Tag Archives: All Hallows Read

All Hallows Read: Some Spooky Suggestions

Happy All Hallows Read!

It’s that time of year, beloved patrons, as the nights get longer and the winds a little louder, and there seems nothing finer in the world than curling up with a story.  If, like me, your taste runs to the kind of stories that cause the hair on your arms to rise, or that will leave you jumping at shadows, then journey on with us for a few stellar reading suggestions.  And don’t forget to check out our display of All Hallows Read books here at the Main Library!

We Are Where the Nightmares Go and Other StoriesIf you’ve read C. Robert Cargill’s other works, like Dreams and Shadows and Queen of the Dark Things will know that his imagination is limitless, and tends to flourish best in the twilight shadows between fantasy and horror.  These stories work so well because they blend the utterly real, the overwhelmingly banal details of everyday life with a twist of real terror–a voice in the static of a bad connection; a whispered phrase that grows increasingly menacing with each repetition–and then launch off into the fantastic, ensuring that readers will be hooked from the first sentence to the last.  There is plenty of fun here, as well, and fans of Colby Stevens (from Dreams and Shadows) will be thrilled to see he makes a reappearance in these pages, as well. The story from which this book takes its name, “We Are Where the Nightmares Go” is horror at its most insightful, prescient, and shudder-inducing best.

Little Heaven: Hey there, if you’re looking for an opening scene that will haunt your nightmares, then look no further than Nick Cutter’s novel about cults and powers beyond human conception….A trio of mismatched mercenaries—Micah Shughrue, Minerva Atwater, and Ebenzer Elkins–are hired by young Ellen Bellhaven for a deceptively simple task: check in on her nephew, who may have been taken against his will to a remote New Mexico backwoods settlement called Little Heaven, where a clandestine religious cult holds sway.  The task should be an easy one for these professionals.  But nothing around Black Rock is what it seems, and there is something stirring in the woods and the soil and the wind around Little Heaven that breeds madness.  And no matter how willing our trio might be to stand and fight, their combined skills are no match for whatever is coming at them.  Cutter is a writer who revels in giving readers the screaming heebie-jeebies, as fans of this other work can surely attest.  But the atmosphere of this novel is so well-crafted and the characters are so quirky and believable that it’s hard to look away, even if you want to try.

The Grip of It: A brilliant, modern spin on the haunted house trope, Jac Jemc’s slim little novel is packed with chills and shocks.  While touring their prospective suburban home, Julie and James are stopped by a noise. Deep and vibrating, like throat singing. Ancient, husky, and rasping, but underwater. “That’s just the house settling,” the real estate agent assures them with a smile. He is wrong.  Although the couple moved to this idyllic place to escape James’ gambling problem and rebuild their relationship, it would seem their house had different plans.  It seems to be both growing and decaying around them, carving itself into Julie’s skin with each day that passes.  The result is a mind-bending book that will have you second-guessing every stray noise around you, every change in the light, and have you considering the very walls around you differently.  And what more could you ask from a haunted house novel?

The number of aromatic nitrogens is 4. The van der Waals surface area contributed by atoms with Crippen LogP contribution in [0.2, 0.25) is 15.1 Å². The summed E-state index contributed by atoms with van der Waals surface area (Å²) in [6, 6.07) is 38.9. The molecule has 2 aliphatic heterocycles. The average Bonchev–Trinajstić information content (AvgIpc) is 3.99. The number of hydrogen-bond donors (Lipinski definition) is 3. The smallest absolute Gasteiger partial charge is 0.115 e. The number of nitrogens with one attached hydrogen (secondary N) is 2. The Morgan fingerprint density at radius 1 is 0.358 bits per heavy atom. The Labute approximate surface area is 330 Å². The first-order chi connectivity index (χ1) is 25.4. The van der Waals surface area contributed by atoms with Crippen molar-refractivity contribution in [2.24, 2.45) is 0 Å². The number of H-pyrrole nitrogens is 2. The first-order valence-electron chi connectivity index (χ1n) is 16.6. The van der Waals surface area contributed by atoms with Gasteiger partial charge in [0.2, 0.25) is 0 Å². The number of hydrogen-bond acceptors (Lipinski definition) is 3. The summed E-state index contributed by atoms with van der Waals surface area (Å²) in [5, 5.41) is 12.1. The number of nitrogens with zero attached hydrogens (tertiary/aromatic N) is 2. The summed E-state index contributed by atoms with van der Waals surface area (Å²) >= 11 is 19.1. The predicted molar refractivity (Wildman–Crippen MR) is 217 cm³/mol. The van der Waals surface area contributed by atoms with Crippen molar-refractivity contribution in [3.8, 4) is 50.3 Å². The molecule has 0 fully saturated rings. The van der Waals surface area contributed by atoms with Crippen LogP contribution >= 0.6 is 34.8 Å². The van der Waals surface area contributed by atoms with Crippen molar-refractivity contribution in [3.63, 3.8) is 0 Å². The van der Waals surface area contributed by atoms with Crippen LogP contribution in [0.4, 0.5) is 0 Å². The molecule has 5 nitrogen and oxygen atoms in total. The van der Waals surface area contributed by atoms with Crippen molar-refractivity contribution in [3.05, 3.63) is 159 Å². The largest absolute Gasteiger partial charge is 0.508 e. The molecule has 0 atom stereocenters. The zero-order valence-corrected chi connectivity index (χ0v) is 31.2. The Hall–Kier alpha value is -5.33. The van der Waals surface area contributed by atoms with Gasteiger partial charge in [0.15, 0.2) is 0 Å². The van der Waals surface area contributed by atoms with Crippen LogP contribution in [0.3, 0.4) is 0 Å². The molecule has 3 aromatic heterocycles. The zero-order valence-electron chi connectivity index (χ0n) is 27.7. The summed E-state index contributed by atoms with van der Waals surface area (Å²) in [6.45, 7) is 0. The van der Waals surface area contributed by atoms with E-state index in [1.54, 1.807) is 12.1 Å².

Until next time, dear readers, Happy All Hallows Read!

 

 

Happy All Hallows Read!

Via https://www.deviantart.com/blablover5/gallery/45901488/All-Hallows-Read

The time has come again, beloved patrons, for All Hallows Read, a monthly indulgence in all things spectacularly spooky, deliciously dark, and gloriously ghoulish!

All Hallows Read was started by the Great and Good Neil Gaiman in 2010 with this blog post, which called for a new Halloween tradition, and stated, in part:

I propose that, on Hallowe’en or during the week of Hallowe’en, we give each other scary books. Give children scary books they’ll like and can handle. Give adults scary books they’ll enjoy.
I propose that stories by authors like John Bellairs and Stephen King and Arthur Machen and Ramsey Campbell and M R James and Lisa Tuttle and Peter Straub and Daphne Du Maurier and Clive Barker and a hundred hundred others change hands — new books or old or second-hand, beloved books or unknown. Give someone a scary book for Hallowe’en. Make their flesh creep…
Now we at the Free For All never do things by half, and so waiting until the week of Halloween really doesn’t give us enough time to highlight all the creepy tales that live here in the Library.  So instead, we are taking the whole month to showcase some scary (and scary-ish, and maybe not-so-scary) books.  We hope this will help you to  find a new beloved book among them, or perhaps revisit an old favorite from days gone by.  Check out our display at the Main Library, and revel in some of the ghoulish suggestions below.  And feel free to check out the Twitter handle: #AllHallowsRead to see what scary reads people around the world are enjoying, too!
We’ll be updating the blog throughout the month with some scintillating and shiver-inducing reads to help you celebrate All Hallows Read, so stay turned!